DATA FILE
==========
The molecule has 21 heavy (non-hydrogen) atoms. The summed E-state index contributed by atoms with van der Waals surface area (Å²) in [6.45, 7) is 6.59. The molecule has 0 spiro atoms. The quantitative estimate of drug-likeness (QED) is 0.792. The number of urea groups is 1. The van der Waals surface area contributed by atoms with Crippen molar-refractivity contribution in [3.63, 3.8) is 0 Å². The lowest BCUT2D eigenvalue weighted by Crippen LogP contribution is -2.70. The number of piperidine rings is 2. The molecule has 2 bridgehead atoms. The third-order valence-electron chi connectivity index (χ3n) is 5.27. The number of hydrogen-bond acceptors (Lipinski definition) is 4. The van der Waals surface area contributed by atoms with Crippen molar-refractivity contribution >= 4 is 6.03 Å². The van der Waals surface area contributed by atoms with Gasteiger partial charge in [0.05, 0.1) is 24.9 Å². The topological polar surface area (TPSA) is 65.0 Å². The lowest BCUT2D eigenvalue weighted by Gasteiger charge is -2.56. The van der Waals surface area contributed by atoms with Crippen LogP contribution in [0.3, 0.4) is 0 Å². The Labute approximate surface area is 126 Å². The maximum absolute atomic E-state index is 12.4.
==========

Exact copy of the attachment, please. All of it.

The molecule has 21 heavy (non-hydrogen) atoms. The summed E-state index contributed by atoms with van der Waals surface area (Å²) in [6.45, 7) is 6.59. The molecule has 0 spiro atoms. The quantitative estimate of drug-likeness (QED) is 0.792. The number of urea groups is 1. The van der Waals surface area contributed by atoms with Crippen molar-refractivity contribution in [3.63, 3.8) is 0 Å². The lowest BCUT2D eigenvalue weighted by Crippen LogP contribution is -2.70. The number of piperidine rings is 2. The molecule has 2 bridgehead atoms. The third-order valence-electron chi connectivity index (χ3n) is 5.27. The number of hydrogen-bond acceptors (Lipinski definition) is 4. The van der Waals surface area contributed by atoms with Crippen molar-refractivity contribution >= 4 is 6.03 Å². The van der Waals surface area contributed by atoms with Gasteiger partial charge in [0.05, 0.1) is 24.9 Å². The topological polar surface area (TPSA) is 65.0 Å². The lowest BCUT2D eigenvalue weighted by Gasteiger charge is -2.56. The van der Waals surface area contributed by atoms with Crippen LogP contribution in [0.3, 0.4) is 0 Å². The Labute approximate surface area is 126 Å². The maximum absolute atomic E-state index is 12.4.